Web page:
WASHINGTON — Months of negotiations came to an end this week with the US Navy's announcement late Friday of nearly $4.3 billion in contracts to build the new nuclear-powered aircraft carrier John F. Kennedy (CVN 79).
Huntington Ingalls Inc., parent corporation of Newport News Shipbuilding, received a $3.353 billion fixed-price-incentive-firm target contract for all remaining detail design and construction (DD&C) efforts on the carrier.
The shipbuilders also received a $941,175,219 cost-plus-incentive-fee modification to a previously-awarded contract for labor to complete the ship's component and steel fabrication, selected construction unit assemblies, and all remaining direct material.
The DD&C contract is the primary building contract for the ship, although many other contracts are involved in the carrier's construction. The contract award has been delayed for some time – the 2011 budget request scheduled it for December 2012, while the 2014 request listed it for September 2013.
But it's not unusual for DD&C contracts to be delayed. Not only are they quite complex, but sometimes both sides want to await developments to see how certain issues play out before committing to contract. In the meantime, a variety of contract instruments have been available to keep construction work moving along.
The Kennedy is the second ship in the Gerald R. Ford (CVN 78) class, representing the first new carrier design since the 1960s. The Ford is fitting out at Newport News, and is expected to be delivered and commissioned in 2016.
The Kennedy will be followed by a third ship, Enterprise (CVN 80).
Rear Adm. Thomas Moore, program executive officer for aircraft carriers at the Naval Sea Systems Command, noted Friday's contract award, calling it a significant milestone in the carrier program.
"This DD&C contract is the result of a dedicated effort over the past three years by our government-industry team to drive affordability into CVN 79," Moore said in a statement. "With a stable design, mature requirements and an improved build process we will reduce construction hours [over the Ford] by 18 percent, lower the cost to build the ship by almost $1 billion in real terms compared to CVN 78 and meet the cost cap. Importantly, this contract also represents the first step in an ongoing process that will continue to reduce the cost of future ships of the class starting with CVN 80."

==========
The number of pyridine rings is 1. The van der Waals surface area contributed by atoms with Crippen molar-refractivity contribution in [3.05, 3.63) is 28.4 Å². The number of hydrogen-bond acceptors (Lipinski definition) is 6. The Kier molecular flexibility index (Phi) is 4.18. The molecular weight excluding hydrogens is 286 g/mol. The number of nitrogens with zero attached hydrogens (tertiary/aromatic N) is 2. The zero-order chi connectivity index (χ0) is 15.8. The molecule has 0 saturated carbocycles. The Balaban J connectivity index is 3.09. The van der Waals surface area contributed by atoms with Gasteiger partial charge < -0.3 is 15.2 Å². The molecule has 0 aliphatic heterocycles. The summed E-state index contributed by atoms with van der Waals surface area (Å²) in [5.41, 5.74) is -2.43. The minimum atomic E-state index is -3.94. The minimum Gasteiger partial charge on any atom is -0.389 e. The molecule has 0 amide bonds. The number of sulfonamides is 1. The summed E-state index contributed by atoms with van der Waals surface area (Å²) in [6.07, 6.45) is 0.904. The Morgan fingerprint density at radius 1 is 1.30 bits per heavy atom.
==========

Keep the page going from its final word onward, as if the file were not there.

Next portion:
Mike Shawcross, vice president at Newport News for the John F. Kennedy program, cited the significance of the DD&C contract in a statement.
"These awards are important, not only for the shipbuilders at Newport News Shipbuilding, but for the thousands of suppliers nationwide who provide the steel, pipe, cable, paint and equipment that goes into this cutting-edge defense platform – and for the sailors who will sail her," he said.
"We look forward to continuing to implement lessons learned from the first-of-the-class ship, Gerald R. Ford, in the construction of Kennedy and delivering the next great carrier to the Navy."
Newport News Shipbuilding noted that steel was first cut for the Kennedy in December 2010.
"Since then, more than 450 of the ship's 1,100 structural units have been constructed under a construction preparation contract that will be used to start erecting the ship's hull," the company said in the statement.
A keel-laying ceremony for the Kennedy is scheduled for Aug. 22.